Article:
Planning a "concept-driven video" involves targeting your audience and structuring your video...

Targeting the audience of your "concept-driven" video: Ask yourself these questions:

  • "What kind of viewers am I hoping will watch my video?" - What are they interested in?

  • "What do they need or want from the kind of video I'm creating?" - Is it to learn? To be entertained? To be inspired?

Why bother to ask these questions? Because you need to know who you're engaging, if you want to create an engaging video.

Structuring your "concept-driven" video: Now you know who your target audience is and what they're interested in, ask yourself:

  • "What is the purpose of my video?" - Is it to teach a skill? To showcase your art? To share a slice of your life? Make sure your purpose aligns with what your intended viewers need or want. It's a way to make videos that connect.

  • "How are my intended viewers going to watch my video?" - For example, is your video only for certain people? Or are you uploading the video to social media - like Instagram, Tiktok, YouTube, or Facebook? Knowing this will help you structure your presentation, because every platform has its own preferred length and content type.

(Tip: Research studies show that short-form video consumption is on the rise on social media and that it's proving effective for education as well.)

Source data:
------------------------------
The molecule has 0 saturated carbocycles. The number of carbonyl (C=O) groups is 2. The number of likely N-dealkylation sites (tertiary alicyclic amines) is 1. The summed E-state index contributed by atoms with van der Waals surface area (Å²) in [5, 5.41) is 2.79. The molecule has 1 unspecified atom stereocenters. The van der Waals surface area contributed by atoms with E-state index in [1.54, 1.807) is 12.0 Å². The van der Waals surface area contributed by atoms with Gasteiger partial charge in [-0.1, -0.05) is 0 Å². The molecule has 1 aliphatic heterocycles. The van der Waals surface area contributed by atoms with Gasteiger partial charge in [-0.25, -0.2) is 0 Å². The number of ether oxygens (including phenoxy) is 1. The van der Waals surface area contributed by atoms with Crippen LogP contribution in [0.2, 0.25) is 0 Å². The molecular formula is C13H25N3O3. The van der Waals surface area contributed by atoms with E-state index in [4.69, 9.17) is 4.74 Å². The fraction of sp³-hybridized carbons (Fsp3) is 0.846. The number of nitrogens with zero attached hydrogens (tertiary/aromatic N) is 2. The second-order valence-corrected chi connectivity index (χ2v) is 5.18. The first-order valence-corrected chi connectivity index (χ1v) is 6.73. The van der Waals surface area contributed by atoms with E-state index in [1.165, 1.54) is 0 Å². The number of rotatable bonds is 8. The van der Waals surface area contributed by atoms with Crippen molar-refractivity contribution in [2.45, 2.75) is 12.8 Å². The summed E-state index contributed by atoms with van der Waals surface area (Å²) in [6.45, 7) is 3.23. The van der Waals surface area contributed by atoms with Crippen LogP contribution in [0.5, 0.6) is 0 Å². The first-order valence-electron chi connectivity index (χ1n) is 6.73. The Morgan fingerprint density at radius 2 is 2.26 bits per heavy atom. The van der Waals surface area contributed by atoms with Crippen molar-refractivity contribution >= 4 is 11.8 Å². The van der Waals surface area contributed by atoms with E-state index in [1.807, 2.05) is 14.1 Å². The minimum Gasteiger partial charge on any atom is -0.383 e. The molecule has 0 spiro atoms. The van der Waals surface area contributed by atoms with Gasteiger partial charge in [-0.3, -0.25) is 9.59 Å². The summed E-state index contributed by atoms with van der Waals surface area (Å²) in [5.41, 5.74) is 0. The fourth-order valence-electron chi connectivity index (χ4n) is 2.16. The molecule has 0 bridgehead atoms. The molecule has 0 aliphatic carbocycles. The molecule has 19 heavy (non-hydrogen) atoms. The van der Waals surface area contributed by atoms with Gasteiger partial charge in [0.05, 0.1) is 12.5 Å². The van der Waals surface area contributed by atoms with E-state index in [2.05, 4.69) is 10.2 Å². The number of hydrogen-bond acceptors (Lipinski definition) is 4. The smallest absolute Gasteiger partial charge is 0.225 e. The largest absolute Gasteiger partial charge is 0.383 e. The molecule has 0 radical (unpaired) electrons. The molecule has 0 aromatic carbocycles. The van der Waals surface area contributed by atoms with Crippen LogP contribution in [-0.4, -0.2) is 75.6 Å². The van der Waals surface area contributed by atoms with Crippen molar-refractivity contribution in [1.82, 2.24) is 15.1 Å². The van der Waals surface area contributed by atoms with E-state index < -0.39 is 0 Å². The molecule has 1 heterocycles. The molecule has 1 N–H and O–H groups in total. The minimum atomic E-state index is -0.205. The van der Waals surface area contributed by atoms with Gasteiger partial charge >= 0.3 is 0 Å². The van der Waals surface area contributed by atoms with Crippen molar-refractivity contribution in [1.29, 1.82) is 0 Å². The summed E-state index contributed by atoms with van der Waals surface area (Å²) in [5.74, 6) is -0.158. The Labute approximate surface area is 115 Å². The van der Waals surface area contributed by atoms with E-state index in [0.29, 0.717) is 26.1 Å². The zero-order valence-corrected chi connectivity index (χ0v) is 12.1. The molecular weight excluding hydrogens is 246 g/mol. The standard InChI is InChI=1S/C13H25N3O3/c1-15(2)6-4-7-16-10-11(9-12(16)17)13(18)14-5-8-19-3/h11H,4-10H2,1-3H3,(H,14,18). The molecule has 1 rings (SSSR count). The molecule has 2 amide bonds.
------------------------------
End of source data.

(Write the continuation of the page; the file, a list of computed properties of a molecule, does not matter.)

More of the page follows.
• "How am I going to structure the presentation of my video?" - Once you've chosen the type of video you'll make (short-form or slightly longer), simply list the points you'll cover and put them in order. That's your outline. Then, put flesh to the bones by adding details like voice-over narration, shots you'll make, and music you'll use. That's your script. Finally, you may want to storyboard your shots to better visualize them. If you don't want that, you can just make a detailed shot list in order.

That's how you plan a concept-driven video -- one that's totally based on your ideas.


How do you plan your video presentation?How to make creative videos: Planning your video is a key step.


Planning "event-driven videos"

Planning an "event-driven video" also involves targeting your audience and structuring your video...

Targeting the audience of your "event-driven" video: Ask yourself: